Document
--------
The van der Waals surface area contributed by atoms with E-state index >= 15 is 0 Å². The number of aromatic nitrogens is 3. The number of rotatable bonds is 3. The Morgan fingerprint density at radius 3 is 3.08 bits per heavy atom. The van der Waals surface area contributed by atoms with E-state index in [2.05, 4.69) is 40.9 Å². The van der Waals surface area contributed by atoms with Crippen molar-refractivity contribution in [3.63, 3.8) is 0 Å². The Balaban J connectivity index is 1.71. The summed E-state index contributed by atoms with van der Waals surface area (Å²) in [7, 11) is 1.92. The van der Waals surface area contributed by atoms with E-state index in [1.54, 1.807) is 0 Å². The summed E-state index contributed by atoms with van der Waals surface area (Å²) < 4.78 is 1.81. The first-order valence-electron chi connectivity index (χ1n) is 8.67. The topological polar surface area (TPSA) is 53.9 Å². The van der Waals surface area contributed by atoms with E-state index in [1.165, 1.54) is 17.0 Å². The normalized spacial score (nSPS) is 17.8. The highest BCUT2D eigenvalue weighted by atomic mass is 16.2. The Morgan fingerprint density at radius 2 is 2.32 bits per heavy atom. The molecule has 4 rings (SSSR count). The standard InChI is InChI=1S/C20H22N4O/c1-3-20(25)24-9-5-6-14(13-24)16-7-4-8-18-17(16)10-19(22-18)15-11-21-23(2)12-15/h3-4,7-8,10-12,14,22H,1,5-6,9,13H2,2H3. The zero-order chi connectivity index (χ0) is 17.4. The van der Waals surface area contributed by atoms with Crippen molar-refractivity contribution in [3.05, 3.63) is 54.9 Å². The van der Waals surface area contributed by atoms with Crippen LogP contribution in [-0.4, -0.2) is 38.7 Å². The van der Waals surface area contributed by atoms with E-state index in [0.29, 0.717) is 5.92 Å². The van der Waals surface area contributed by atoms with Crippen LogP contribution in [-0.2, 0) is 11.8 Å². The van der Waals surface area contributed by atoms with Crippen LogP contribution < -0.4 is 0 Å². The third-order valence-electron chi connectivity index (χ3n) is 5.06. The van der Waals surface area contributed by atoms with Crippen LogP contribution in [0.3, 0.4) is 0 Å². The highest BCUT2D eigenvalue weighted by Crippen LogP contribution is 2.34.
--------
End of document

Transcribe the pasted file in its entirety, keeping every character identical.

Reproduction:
The van der Waals surface area contributed by atoms with E-state index >= 15 is 0 Å². The number of aromatic nitrogens is 3. The number of rotatable bonds is 3. The Morgan fingerprint density at radius 3 is 3.08 bits per heavy atom. The van der Waals surface area contributed by atoms with E-state index in [2.05, 4.69) is 40.9 Å². The van der Waals surface area contributed by atoms with Crippen molar-refractivity contribution in [3.63, 3.8) is 0 Å². The Balaban J connectivity index is 1.71. The summed E-state index contributed by atoms with van der Waals surface area (Å²) in [7, 11) is 1.92. The van der Waals surface area contributed by atoms with E-state index in [1.54, 1.807) is 0 Å². The summed E-state index contributed by atoms with van der Waals surface area (Å²) < 4.78 is 1.81. The first-order valence-electron chi connectivity index (χ1n) is 8.67. The topological polar surface area (TPSA) is 53.9 Å². The van der Waals surface area contributed by atoms with E-state index in [1.165, 1.54) is 17.0 Å². The normalized spacial score (nSPS) is 17.8. The highest BCUT2D eigenvalue weighted by atomic mass is 16.2. The Morgan fingerprint density at radius 2 is 2.32 bits per heavy atom. The molecule has 4 rings (SSSR count). The standard InChI is InChI=1S/C20H22N4O/c1-3-20(25)24-9-5-6-14(13-24)16-7-4-8-18-17(16)10-19(22-18)15-11-21-23(2)12-15/h3-4,7-8,10-12,14,22H,1,5-6,9,13H2,2H3. The zero-order chi connectivity index (χ0) is 17.4. The van der Waals surface area contributed by atoms with Crippen molar-refractivity contribution in [3.05, 3.63) is 54.9 Å². The van der Waals surface area contributed by atoms with Crippen LogP contribution in [-0.4, -0.2) is 38.7 Å². The van der Waals surface area contributed by atoms with E-state index in [0.29, 0.717) is 5.92 Å². The van der Waals surface area contributed by atoms with Crippen LogP contribution in [-0.2, 0) is 11.8 Å². The van der Waals surface area contributed by atoms with Crippen LogP contribution < -0.4 is 0 Å². The third-order valence-electron chi connectivity index (χ3n) is 5.06. The van der Waals surface area contributed by atoms with Crippen LogP contribution in [0.3, 0.4) is 0 Å². The highest BCUT2D eigenvalue weighted by Crippen LogP contribution is 2.34.